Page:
The Government has been given some welcome good news on the jobs front when unemployment fell by 45,000 and the number of dole claimants dipped for the second month in a row.
The jobless total was 2.6 million in the quarter to March, the lowest since last summer, while the number of people claiming jobseeker's allowance last month was down by 13,700 to 1.59 million.
The number of people in work increased by 105,000 to almost 30 million, but this was entirely due to a rise in part-time workers.
Almost eight million people are now in a part-time job, the highest since records began in 1992, while those working part-time because they cannot find full-time work increased by 73,000 to a record high of 1.4 million. Self-employment has also reached a record figure of 4.1 million, up by 89,000 since the previous quarter.
Employment Minister Chris Grayling said: "These figures are a welcome step in the right direction. For a number of months now, employment has been growing and this is starting to feed through into improving unemployment figures. However, we still face significant international uncertainty so we need to hold firm on our current economic strategy and continue to do everything we can to ensure unemployment continues to fall."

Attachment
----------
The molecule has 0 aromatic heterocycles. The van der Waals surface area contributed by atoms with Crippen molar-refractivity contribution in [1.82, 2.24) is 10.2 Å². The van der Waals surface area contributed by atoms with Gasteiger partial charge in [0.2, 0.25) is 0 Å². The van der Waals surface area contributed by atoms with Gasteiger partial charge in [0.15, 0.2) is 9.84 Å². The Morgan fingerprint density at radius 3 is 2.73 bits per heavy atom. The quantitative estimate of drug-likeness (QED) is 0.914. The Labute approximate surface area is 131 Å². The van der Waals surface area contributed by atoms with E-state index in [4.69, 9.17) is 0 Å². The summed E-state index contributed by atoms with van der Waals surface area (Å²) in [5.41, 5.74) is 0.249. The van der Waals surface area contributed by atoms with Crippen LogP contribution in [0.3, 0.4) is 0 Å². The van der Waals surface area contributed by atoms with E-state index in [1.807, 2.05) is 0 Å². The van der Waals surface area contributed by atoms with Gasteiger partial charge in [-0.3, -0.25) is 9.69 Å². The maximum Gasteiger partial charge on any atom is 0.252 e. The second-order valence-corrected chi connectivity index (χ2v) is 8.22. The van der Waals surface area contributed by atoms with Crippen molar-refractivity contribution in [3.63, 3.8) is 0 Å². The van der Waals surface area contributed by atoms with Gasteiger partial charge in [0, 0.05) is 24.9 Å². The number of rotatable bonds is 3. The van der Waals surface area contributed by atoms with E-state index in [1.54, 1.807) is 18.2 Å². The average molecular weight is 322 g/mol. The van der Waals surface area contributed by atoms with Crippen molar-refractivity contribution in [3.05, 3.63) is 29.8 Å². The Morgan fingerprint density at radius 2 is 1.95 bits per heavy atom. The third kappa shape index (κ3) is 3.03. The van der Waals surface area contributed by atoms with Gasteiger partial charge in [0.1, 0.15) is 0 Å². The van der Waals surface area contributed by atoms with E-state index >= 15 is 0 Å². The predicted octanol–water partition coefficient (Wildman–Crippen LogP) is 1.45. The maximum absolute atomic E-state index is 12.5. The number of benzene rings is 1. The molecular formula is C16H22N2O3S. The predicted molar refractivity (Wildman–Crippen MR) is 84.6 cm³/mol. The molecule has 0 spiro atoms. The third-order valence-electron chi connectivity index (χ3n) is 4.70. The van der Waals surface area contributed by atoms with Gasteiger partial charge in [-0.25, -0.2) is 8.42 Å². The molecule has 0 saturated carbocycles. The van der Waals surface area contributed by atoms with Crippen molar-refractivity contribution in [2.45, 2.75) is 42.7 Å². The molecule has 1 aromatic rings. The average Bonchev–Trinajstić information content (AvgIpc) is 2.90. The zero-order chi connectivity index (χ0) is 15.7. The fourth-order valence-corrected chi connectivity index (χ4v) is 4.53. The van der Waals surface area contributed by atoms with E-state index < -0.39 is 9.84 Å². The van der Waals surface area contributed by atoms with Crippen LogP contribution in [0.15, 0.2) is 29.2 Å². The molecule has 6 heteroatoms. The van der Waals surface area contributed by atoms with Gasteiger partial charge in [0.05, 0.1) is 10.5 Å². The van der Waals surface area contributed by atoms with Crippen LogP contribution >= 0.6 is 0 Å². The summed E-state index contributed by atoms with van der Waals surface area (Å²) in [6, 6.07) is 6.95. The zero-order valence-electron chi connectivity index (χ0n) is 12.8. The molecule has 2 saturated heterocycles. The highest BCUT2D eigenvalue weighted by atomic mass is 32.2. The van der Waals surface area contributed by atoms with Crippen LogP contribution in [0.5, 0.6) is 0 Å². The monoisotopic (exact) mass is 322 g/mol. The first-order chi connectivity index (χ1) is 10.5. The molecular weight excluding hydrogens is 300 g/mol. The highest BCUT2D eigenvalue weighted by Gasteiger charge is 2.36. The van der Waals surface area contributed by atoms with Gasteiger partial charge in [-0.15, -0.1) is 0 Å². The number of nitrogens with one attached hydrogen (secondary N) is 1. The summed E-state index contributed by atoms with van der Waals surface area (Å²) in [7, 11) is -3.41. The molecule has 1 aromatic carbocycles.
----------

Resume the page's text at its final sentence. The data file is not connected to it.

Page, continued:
Paul Kenny, general secretary of the GMB union, said: "That there are 2.63 million people without jobs shows the extent to which the Government's gamble with the economy has failed. So instead of borrowing to support the economy and to continue the recovery the Government has had to borrow to fund the recession. We have spent the last two years going backwards and this is why the electorate have voted down this failed policy."
Shadow Work and Pensions Secretary Liam Byrne, said: "Any increase in employment is welcome, but today's figures show that hard working Britain is doing anything and everything to battle through this double-dip recession made in Downing Street by David Cameron and George Osborne's failed economic policies."
David Kern, chief economist at the British Chambers of Commerce, said: "We should be encouraged by these figures as they show the private sector is able to drive recovery while the public sector continues to shrink. But future challenges cannot be overlooked. Businesses are working hard to expand and grow, but the Government needs to do more to help them create jobs."
Graeme Leach, chief economist at the Institute of Directors, said: "These figures raise half a cheer for the economy. Both headline unemployment measures are down, which is obviously good news, but there's bad news in the average earnings figures. The real squeeze in household incomes continues to act as a dragging anchor on consumption and high street spending."
Prime Minister David Cameron's official spokesman said: "It is still a very challenging economic situation. Clearly a fall in unemployment is something that we should welcome. We are putting in place a number of measures to support people who find themselves unemployed and doing everything we can to ensure unemployment continues to fall, but it is still a tough economic situation."